Leveraging the human aspects of security is one of the impactful ways of ensuring security measures have a better chance of being embraced by employees and stay part of the culture within the organisation.

"Human factors and cyber security go hand-in-hand," says Shira Rubinoff, president of SecureMySocial, who will present on "How to create proper cyber hygiene within your organisation - and why doing so is critical across all industries", at ITWeb Security Summit 2019, to be held from 27 to 31 May, at the Sandton Convention Centre.

She says in order to be "cyber-secure", not only do the elements of security technology have to be addressed, but those of the human as well. "How humans are approached with security compliance will affect the level of security and/or lack of security within the organisation."

According to Rubinoff, making the human the solution to the security problem in an organisation will not only empower its employees, but will nurture a loyal, strong, cohesive workforce that is bound together in ensuring the business is secure from the inside out.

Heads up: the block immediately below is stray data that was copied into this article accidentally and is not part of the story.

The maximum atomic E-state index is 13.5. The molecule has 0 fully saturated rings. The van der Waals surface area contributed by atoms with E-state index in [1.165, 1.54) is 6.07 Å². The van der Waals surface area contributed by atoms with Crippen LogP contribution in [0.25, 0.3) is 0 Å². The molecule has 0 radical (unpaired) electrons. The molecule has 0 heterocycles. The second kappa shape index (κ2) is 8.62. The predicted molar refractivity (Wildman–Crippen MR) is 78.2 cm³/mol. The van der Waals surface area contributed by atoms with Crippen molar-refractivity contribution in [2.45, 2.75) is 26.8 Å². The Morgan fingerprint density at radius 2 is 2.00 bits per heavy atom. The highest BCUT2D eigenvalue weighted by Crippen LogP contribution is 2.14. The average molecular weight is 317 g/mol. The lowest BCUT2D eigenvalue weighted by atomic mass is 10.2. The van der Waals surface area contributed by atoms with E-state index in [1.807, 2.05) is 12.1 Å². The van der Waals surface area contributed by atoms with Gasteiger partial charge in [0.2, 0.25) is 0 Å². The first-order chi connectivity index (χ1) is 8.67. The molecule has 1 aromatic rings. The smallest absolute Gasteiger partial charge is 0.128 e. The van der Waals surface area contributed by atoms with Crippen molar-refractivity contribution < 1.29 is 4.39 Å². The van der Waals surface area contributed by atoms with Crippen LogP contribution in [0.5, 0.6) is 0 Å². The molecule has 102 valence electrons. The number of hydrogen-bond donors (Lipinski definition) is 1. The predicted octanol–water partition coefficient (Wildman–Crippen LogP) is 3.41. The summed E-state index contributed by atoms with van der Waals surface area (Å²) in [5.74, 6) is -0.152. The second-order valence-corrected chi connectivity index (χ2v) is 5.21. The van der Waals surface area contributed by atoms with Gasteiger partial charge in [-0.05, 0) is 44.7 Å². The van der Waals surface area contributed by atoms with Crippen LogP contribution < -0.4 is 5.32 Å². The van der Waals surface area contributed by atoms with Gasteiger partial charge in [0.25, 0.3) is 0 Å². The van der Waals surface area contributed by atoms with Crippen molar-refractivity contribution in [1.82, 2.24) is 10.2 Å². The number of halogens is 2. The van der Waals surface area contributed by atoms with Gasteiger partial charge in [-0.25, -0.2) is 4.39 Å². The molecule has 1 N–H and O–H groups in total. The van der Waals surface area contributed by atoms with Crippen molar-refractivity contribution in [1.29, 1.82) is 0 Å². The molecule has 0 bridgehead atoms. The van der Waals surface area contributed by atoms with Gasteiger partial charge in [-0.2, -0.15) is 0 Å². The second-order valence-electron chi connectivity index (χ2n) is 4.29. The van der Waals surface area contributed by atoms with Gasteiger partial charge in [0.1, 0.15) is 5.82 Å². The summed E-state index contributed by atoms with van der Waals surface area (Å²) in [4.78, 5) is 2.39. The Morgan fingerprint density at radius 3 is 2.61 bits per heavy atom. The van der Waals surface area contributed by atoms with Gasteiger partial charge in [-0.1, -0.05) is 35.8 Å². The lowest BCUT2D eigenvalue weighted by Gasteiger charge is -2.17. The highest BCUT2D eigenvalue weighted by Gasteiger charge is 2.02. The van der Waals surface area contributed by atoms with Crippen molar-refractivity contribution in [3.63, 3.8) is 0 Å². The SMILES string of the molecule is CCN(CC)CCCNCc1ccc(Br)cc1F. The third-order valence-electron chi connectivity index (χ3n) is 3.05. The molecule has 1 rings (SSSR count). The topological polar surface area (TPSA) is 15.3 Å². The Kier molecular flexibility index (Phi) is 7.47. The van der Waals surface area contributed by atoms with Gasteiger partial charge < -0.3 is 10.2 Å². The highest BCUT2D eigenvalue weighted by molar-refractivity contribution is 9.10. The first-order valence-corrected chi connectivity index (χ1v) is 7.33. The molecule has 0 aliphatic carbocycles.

"Achieving proper cyber hygiene in an organisation is crucial for all organisations. Not only to curtail insider threats (from all four vectors: oblivious, negligent, malicious and professional) but also to create cohesive, dedicated and loyal employees who feel committed to the organisation and the security it is positioned to achieve.

She says implementing proper cyber hygiene in a business needs to have four steps addressed. Firstly, continuous training for all employees, from janitor to intern, to consultant to CEO, irrespective of the role they play in the organisation. Next, Rubinoff cites continuous global awareness throughout the company. Number three is updated security and patching on a regular basis, and finally, she says a zero-trust model needs to be implemented.

"When positioning security culture, dialogue and collaboration are key. Don't make your employees the problem, make them part of the solution. It is very easy to point fingers at someone and call them the problem," she explains.

Rubinoff says instead of negative conditioning of behaviour, empower employees to be part of the solution. "Continuous training and awareness will keep the protocols fresh, and their minds sharp, but make sure to gather feedback: collaboration is extremely effective."

She says it is also important that employees feel supported by the management team, knowing that if they report something it will be welcomed, not frowned upon for possibly "blowing a false whistle".

"In this case, the mindset of an employee may be that if I stay quiet and just do as I'm told, I will not be held responsible for a problem, or I don't want to look dumb if I say the wrong thing. Encouraging openness will also create a better work environment for your team," she concludes.